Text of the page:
This description of Jip from Richard Frost’s Brain and Body is marked by keen observation of being unable to find “the here and now embedded in and explained by what immediately preceded it”.
The more I learn about him, the more I think this was his biggest problem, the inability to build up experience. As Suzanne said, he could pick things up, but it took endless repetition and aeons of time. As long as a situation lasted things were all right, the here and now embedded in and explained by what immediately preceded it. But gaps of more than ten minutes his malfunctioning memory couldn’t bridge. It prevented him from perceiving any continuity besides that offered by continuous time itself. Likewise, if he had learned something, he couldn’t transfer it to a different context. If he wanted to make tea, he went to the kitchen, which by definition meant his kitchen. He couldn’t make tea in Kasper’s kitchen, unable as he was to apply the original skill taught to by his ergotherapist as a more general level. The same went for events. If they didn’t form part of the routine they were merely incidents to him, snapshots, which in his mind were not connected and in most cases didn’t endure. to put it another way: there was no flow. Imagine seeing your days in a strobe light with a low frequency, and you’ll get the idea.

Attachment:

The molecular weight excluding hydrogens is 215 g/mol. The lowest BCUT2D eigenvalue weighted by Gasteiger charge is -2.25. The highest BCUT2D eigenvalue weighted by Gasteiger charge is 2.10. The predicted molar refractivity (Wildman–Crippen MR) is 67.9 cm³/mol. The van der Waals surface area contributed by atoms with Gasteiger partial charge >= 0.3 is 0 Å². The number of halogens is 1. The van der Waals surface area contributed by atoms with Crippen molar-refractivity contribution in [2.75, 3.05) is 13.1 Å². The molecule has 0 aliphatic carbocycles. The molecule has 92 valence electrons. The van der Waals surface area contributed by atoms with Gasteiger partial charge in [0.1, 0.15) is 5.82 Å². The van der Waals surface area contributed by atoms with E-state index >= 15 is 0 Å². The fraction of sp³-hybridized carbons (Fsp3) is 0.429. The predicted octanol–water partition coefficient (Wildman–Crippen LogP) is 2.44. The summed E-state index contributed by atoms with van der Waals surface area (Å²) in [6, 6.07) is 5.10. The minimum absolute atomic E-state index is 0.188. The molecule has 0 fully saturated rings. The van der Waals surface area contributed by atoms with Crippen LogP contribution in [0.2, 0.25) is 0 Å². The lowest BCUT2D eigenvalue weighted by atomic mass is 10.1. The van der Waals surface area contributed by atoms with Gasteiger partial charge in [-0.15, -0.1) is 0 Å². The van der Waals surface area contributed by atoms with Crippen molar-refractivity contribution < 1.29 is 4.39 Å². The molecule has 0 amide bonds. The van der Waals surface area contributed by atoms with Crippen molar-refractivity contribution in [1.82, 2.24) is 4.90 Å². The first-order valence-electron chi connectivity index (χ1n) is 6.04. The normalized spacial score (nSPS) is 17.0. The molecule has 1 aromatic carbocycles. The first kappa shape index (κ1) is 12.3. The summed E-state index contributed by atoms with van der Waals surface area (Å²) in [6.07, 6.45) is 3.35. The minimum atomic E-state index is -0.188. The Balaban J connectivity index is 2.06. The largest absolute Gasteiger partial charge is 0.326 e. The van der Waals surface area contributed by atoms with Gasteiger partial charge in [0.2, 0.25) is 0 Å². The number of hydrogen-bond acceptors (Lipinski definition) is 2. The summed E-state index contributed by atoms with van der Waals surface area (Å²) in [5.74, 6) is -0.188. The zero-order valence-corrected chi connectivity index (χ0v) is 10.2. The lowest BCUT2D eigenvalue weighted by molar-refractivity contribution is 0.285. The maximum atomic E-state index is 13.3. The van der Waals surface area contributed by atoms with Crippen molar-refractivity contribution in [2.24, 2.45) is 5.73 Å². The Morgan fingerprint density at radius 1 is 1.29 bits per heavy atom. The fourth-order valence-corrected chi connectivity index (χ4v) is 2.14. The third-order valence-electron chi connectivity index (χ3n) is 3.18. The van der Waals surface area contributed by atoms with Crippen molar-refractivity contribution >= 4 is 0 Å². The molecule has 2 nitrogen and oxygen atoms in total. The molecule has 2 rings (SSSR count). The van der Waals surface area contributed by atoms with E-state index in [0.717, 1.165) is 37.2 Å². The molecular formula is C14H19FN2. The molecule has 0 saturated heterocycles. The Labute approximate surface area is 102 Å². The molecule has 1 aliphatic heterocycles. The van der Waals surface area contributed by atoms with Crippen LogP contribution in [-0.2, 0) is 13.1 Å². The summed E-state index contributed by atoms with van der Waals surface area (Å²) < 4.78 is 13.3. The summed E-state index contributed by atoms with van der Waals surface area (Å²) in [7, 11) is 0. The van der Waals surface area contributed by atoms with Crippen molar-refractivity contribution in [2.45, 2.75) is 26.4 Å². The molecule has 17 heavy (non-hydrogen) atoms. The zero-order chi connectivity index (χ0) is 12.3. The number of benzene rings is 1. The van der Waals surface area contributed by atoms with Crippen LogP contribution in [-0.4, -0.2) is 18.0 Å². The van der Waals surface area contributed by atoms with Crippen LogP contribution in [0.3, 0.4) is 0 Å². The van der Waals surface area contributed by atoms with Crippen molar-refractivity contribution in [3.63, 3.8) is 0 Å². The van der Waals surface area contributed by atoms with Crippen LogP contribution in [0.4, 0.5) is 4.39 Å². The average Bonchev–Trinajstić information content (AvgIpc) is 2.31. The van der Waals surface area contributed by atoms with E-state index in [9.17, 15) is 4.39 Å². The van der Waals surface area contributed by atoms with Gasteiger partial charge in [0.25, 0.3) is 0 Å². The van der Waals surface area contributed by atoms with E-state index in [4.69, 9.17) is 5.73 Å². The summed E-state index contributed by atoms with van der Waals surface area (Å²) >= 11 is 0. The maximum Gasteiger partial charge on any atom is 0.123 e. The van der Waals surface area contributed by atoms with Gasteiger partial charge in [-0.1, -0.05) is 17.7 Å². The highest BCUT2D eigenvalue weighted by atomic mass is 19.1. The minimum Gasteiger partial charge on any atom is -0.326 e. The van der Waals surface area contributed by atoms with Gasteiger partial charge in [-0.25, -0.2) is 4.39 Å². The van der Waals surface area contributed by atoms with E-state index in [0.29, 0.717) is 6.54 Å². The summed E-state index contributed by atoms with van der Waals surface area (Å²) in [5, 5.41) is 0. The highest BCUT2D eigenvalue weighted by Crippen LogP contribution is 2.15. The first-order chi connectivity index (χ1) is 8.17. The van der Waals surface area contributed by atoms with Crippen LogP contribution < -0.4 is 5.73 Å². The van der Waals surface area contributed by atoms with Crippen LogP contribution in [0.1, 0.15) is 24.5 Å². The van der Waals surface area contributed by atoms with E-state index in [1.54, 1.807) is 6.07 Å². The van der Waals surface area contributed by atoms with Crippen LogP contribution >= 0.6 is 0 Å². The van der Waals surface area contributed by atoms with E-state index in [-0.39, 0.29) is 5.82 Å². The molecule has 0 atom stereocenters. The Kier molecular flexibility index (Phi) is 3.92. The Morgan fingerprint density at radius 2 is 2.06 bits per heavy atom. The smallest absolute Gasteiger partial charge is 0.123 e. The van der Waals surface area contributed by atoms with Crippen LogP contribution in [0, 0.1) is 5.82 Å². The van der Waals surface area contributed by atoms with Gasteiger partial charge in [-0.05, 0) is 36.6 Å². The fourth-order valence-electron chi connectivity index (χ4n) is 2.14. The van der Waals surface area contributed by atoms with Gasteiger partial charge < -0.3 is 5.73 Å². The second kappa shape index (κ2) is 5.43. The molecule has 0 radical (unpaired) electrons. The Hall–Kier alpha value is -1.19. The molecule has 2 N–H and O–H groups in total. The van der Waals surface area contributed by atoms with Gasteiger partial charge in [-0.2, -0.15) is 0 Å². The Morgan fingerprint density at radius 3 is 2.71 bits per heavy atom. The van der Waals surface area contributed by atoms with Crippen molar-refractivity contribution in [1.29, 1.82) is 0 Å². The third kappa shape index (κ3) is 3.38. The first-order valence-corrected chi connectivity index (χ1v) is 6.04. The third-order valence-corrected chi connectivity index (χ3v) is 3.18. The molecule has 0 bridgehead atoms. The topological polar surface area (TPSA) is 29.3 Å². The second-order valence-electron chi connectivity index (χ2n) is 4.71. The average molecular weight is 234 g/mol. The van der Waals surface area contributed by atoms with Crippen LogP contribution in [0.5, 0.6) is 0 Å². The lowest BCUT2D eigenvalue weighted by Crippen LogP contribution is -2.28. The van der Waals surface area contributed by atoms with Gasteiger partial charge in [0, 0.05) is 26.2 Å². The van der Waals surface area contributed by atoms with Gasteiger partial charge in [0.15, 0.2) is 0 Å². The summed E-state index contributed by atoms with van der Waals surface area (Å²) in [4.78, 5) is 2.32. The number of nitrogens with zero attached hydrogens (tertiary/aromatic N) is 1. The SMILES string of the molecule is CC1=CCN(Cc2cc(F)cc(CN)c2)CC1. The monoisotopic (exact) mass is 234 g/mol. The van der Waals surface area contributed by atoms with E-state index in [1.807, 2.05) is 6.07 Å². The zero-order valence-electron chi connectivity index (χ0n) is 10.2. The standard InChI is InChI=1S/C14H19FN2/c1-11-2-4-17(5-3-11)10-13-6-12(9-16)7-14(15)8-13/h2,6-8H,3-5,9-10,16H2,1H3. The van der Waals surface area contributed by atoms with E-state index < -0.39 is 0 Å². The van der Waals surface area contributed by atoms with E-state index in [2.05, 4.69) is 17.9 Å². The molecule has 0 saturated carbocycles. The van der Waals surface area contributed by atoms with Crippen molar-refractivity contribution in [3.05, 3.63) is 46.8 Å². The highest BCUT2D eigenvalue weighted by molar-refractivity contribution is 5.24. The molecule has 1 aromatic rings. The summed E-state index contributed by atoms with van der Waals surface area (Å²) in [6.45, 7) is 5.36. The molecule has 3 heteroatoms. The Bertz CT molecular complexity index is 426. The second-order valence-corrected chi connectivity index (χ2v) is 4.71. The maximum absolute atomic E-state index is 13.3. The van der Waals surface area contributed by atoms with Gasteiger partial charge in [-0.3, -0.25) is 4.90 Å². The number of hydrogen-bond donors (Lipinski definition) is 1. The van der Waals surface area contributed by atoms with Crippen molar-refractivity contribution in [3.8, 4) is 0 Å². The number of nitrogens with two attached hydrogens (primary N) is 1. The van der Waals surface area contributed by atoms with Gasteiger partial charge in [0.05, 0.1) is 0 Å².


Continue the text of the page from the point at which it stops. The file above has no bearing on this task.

What disrupts the flow here is the lack of connections. What disrupts the flow in other cases is an overabundance of connections. No flow and overflow can both reduce the chances of forming meaningful experience.
And so for day 588